LYNDHURST, New Jersey (Reuters) – The U.S. Federal Reserve is keeping an eye on European banks struggling with the continent's debt crisis because of the turbulence in financial markets, one of the central bank's most influential policymakers said on Friday.
William Dudley, the president of the Federal Reserve Bank of New York, was responding to report this week in the Wall Street Journal that the bank is taking a closer look at the U.S. units of Europe's biggest banks, out of concern that a euro zone debt crisis could spill into the U.S. banking system.
"We're looking at our banks, European banks basically because of the turbulence that we've seen in the financial markets," Dudley told a gathering of New Jersey business leaders, adding that doing so was "normal, standard operating procedure" for the central bank.
"The reality is we monitor European banks and U.S. banks every day, so there's nothing to be particularly alarmed about that," Dudley said. "It's prudent for us to make sure that we understand what's going on."
Dudley said the "good news" is that banks are in a stronger position than they were several years ago.
"Capital levels are much higher, the quality of capital is much better, credit quality at the banks is improving, and the banks have huge liquidity buffers compared to what they had in 2008," he said.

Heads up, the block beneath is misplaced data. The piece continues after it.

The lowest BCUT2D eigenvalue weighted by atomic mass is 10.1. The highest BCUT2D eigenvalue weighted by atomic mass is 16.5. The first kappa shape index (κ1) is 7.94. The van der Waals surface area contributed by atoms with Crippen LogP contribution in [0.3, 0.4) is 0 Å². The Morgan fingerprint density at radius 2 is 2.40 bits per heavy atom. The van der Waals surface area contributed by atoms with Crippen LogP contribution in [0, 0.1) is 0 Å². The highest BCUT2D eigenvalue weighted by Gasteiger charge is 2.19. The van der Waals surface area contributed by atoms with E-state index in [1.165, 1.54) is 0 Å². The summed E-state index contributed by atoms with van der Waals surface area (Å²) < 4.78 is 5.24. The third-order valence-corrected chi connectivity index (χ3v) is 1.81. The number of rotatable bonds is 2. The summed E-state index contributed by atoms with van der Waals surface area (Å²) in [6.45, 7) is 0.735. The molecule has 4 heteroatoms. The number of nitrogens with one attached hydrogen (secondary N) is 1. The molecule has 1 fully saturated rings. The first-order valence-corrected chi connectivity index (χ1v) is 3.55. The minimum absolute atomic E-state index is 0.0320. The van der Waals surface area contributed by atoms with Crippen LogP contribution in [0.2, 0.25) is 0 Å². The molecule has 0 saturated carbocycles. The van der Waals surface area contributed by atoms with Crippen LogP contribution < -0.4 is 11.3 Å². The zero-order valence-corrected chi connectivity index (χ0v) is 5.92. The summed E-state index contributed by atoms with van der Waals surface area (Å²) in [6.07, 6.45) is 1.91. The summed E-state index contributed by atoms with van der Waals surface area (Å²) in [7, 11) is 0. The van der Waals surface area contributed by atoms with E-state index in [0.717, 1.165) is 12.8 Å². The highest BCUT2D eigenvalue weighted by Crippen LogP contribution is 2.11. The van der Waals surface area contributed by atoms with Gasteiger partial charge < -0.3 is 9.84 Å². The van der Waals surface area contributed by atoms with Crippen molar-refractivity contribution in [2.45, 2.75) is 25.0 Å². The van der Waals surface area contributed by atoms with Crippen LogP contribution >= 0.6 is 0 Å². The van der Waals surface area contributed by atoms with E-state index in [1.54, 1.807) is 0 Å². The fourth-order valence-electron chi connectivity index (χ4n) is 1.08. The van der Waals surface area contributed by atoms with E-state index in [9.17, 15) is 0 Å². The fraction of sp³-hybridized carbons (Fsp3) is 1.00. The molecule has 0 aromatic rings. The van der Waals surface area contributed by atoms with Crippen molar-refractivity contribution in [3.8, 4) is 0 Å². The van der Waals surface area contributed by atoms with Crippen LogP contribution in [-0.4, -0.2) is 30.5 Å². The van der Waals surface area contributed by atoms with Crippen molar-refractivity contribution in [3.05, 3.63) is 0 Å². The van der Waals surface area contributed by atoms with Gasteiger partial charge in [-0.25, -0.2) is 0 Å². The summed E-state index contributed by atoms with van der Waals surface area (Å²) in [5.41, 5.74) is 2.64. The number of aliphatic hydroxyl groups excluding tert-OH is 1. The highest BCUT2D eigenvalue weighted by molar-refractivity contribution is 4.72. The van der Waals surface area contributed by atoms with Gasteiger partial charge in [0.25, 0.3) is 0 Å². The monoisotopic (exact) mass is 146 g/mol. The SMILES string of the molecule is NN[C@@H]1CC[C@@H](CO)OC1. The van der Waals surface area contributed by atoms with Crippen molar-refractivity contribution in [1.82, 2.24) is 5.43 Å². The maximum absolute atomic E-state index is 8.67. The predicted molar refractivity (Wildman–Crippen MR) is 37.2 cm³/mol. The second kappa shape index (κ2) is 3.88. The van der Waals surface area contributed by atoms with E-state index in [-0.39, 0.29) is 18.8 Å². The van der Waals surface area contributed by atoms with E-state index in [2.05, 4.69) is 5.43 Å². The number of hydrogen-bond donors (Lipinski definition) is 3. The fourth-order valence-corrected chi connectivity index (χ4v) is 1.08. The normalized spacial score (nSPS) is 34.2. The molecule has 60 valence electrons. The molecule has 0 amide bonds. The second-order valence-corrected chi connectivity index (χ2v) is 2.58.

"There is some stress in the system right now ... But we're in much, much better shape than we were back several years ago," he said.
(Reporting by Edith Honan)
COLUMBUS, Ohio (Reuters) – The economy is growing so slowly that it will take years to wrench lofty unemployment rates back to normal levels, Cleveland Federal Reserve Bank President Sandra Pianalto said on Friday.
Speaking to a community bankers' group, she said growth in 2011 was likely to be about two percent and forecast it will rise only to three percent in 2012 and 2013 -- unlikely to make much of a dent in the current 9.1 percent jobless rate.
"If we're going to dig ourselves out of the hole that we're in and begin to drive down the unemployment rate, we need even faster growth than that," she said in Columbus, Ohio.
"I think it will take quite a few years for the unemployment rate to fall to more typical levels, in the neighborhood of 5-1/2 percent," she added.
Pianalto noted that central bank policymakers, in deciding to keep official interest rates near zero until mid-2013 at their last policy session, had concluded that recovery will be slower than expected in coming quarters and that downside risks were on the rise.
Not only are incomes growing slowly in a harsh job climate, but consumer confidence is weak and other key economic sectors are in trouble.
"The housing sector remains very depressed," Pianalto said. "Home prices are still under pressure, inventories of existing homes are still very high, and foreclosures continue to be a serious national problem."
On a more positive note, Pianalto said that she thought a spike in food and energy prices this year will abate.